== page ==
They believe God created an elect group of whites to rule the peoples of the world. They also believe the Bible forbids racial ”interbreeding”.
Yet Jaco van der Merwe, spiritual leader of the Lewende Hoop (Living Hope) congregation in Kroonstad, denies their message is political.
”There are no political elements in our preaching. We are simply relaying what God says in his word,” Van der Merwe says, sitting in his home office on a smallholding outside Kroonstad.
His church building is a converted workshop on the same property. Police and intelligence officers do not seem to agree that the Lewende Hoop teachings are a-political.
A senior investigator in the latest series of rightwing prosecutions believes the most recent renaissance of rightwing religion in South Africa ”mushroomed” from Kroonstad.
This observation corresponds with the development of the Lewende Hoop movement, which was founded five years ago on the smallholding next to the Free State town.
It has since established around 30 congregations across the country and are working hard to found more, Van der Merwe says.
”You would not believe how our people (white Afrikaners) are awakening to the truth.
”We have been bursting at the seams in the past six months. Extra chairs have to be carried into the church on Sundays,” he says.
”No government, police or defence force can stop what is happening, because it is part of God’s plan for his covenant people.”
The ”truth” he is referring to is the belief that the world’s white Protestants, including the Afrikaners, are God’s chosen people, born to rule.
They are seen as the only true descendants of Biblical Israel’s 12 lost tribes, and thus the only people with whom God has concluded his holy covenant. Only they will be saved by God at the end, Van der Merwe and his followers believe.
They dismiss the evolution theory, believing God created all nations in a predetermined order, which is not to be changed. And face it, ”we were created the head nation, not the one at the tail end,” Van der Merwe says.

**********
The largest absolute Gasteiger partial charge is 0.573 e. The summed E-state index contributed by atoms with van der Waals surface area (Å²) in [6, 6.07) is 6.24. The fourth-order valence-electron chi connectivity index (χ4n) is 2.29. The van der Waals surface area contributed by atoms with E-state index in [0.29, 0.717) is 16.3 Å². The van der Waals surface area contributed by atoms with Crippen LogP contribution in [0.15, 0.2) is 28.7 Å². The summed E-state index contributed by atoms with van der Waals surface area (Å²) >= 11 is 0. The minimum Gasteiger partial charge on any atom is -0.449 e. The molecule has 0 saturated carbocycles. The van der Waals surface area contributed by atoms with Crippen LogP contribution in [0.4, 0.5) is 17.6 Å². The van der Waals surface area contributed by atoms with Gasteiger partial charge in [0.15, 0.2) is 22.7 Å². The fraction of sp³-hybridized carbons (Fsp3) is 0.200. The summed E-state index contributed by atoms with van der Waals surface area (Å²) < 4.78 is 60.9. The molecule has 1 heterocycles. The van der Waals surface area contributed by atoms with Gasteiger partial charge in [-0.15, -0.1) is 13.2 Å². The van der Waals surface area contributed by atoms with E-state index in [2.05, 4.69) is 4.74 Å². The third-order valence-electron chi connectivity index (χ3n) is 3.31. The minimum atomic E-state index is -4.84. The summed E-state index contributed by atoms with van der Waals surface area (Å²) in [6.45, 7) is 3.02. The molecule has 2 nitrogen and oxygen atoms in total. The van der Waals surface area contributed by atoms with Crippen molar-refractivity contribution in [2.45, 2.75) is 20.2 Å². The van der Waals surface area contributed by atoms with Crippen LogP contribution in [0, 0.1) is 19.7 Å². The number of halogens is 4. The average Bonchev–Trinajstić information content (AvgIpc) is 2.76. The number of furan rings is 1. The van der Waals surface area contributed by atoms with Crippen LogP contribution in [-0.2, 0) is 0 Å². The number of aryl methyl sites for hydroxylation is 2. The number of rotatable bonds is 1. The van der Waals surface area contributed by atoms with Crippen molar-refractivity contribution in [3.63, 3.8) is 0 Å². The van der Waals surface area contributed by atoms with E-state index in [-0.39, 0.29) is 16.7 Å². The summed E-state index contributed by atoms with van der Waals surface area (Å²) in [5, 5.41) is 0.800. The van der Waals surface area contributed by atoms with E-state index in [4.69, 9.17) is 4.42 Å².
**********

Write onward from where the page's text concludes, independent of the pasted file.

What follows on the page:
He is aware of police and intelligence officers keeping an eye on them.
”When I preach on Sundays I notice across the congregation’s heads how men are writing down the registration plate numbers of the cars parked outside,” he says.
”Our phones are being tapped as well, we can hear it.”
However, in his mind this surveillance is pointless. ”We denounce violence and resistance against government. Anyone who resists government will merely receive trouble from two sides,” he says.
His argument goes that God put the current government in power to ”punish” Afrikaners for being disobedient.
”There was a time, long ago, when we should have taken the country by force, as God ordered us to. However, we have waived that right through disobedience,” Van der Merwe says.
”God’s punishment measure for disobedience by his chosen people has always been oppression.”
Therefore, resistance against government would come down to resisting God’s will, Van der Merwe preaches.
”All we must do now is to convert ourselves to the truth, be still and wait for deliverance,” he says.
He claims people from all walks of life are ”converting” across the country to these beliefs. One of them is Ryna Kritzinger, mother of convicted bus killer De Wet Kritzinger.
Kritzinger grew up on a farm in neighbouring Edenville district and went to school in Kroonstad. He was recently jailed for life after the racial killing of three black people on a bus.
Kritzinger maintained in court that he did not commit murder because blacks ”are not human beings”.
Van der Merwe does not want his church to be associated with Kritzinger. He says it is ”mere coincidence” that Ms Kritzinger joined the congregation after the killings.
Lewende Hoop distances itself ”totally” from the young killer’s statements in court.
”We do not agree with the view that black people are animals (as preached by some groupings of the so-called Israel Vision sect),” Van der Merwe says.
Kritzinger is reported to be a follower of Israel Vision. Lewende Hoop merely maintains the ”unpopular” view that any peoples other than ”the Israelites” will eventually have to stand ”under the rule of Israel”, Van der Merwe says.
Furthermore, all the signs are there that the final day of doom, to introduce this new world order, is nearing.
”We are already experiencing the end of times,” Van der Merwe says while quoting from his open Bible, ”proving the purity of his arguments, insisting they have nothing to do with politics. – Sapa